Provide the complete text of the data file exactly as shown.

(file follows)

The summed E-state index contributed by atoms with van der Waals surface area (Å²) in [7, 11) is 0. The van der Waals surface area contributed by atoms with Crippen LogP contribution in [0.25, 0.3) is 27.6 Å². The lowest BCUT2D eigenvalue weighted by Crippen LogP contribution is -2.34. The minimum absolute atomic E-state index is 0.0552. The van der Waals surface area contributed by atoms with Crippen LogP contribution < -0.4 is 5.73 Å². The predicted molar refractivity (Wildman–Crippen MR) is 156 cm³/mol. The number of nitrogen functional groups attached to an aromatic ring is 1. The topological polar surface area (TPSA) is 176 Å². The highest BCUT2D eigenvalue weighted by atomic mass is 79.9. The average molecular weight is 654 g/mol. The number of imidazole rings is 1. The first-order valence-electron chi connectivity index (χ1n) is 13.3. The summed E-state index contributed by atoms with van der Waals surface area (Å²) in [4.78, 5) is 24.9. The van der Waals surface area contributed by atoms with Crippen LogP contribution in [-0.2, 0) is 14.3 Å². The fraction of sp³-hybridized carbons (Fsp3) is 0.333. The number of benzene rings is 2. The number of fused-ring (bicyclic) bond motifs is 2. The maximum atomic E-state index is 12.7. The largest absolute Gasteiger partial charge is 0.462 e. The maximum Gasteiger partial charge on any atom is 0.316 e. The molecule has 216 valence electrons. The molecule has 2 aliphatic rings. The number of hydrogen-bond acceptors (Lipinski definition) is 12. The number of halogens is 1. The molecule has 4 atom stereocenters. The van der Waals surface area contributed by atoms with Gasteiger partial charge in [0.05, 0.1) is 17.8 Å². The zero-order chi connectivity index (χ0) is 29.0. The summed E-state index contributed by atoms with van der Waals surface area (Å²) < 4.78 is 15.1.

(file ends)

The summed E-state index contributed by atoms with van der Waals surface area (Å²) in [7, 11) is 0. The van der Waals surface area contributed by atoms with Crippen LogP contribution in [0.25, 0.3) is 27.6 Å². The lowest BCUT2D eigenvalue weighted by Crippen LogP contribution is -2.34. The minimum absolute atomic E-state index is 0.0552. The van der Waals surface area contributed by atoms with Crippen LogP contribution < -0.4 is 5.73 Å². The predicted molar refractivity (Wildman–Crippen MR) is 156 cm³/mol. The number of nitrogen functional groups attached to an aromatic ring is 1. The topological polar surface area (TPSA) is 176 Å². The highest BCUT2D eigenvalue weighted by atomic mass is 79.9. The average molecular weight is 654 g/mol. The number of imidazole rings is 1. The first-order valence-electron chi connectivity index (χ1n) is 13.3. The summed E-state index contributed by atoms with van der Waals surface area (Å²) in [4.78, 5) is 24.9. The van der Waals surface area contributed by atoms with Crippen LogP contribution in [-0.2, 0) is 14.3 Å². The fraction of sp³-hybridized carbons (Fsp3) is 0.333. The number of benzene rings is 2. The number of fused-ring (bicyclic) bond motifs is 2. The maximum atomic E-state index is 12.7. The largest absolute Gasteiger partial charge is 0.462 e. The maximum Gasteiger partial charge on any atom is 0.316 e. The molecule has 216 valence electrons. The molecule has 2 aliphatic rings. The number of hydrogen-bond acceptors (Lipinski definition) is 12. The number of halogens is 1. The molecule has 4 atom stereocenters. The van der Waals surface area contributed by atoms with Gasteiger partial charge in [0.05, 0.1) is 17.8 Å². The zero-order chi connectivity index (χ0) is 29.0. The summed E-state index contributed by atoms with van der Waals surface area (Å²) < 4.78 is 15.1.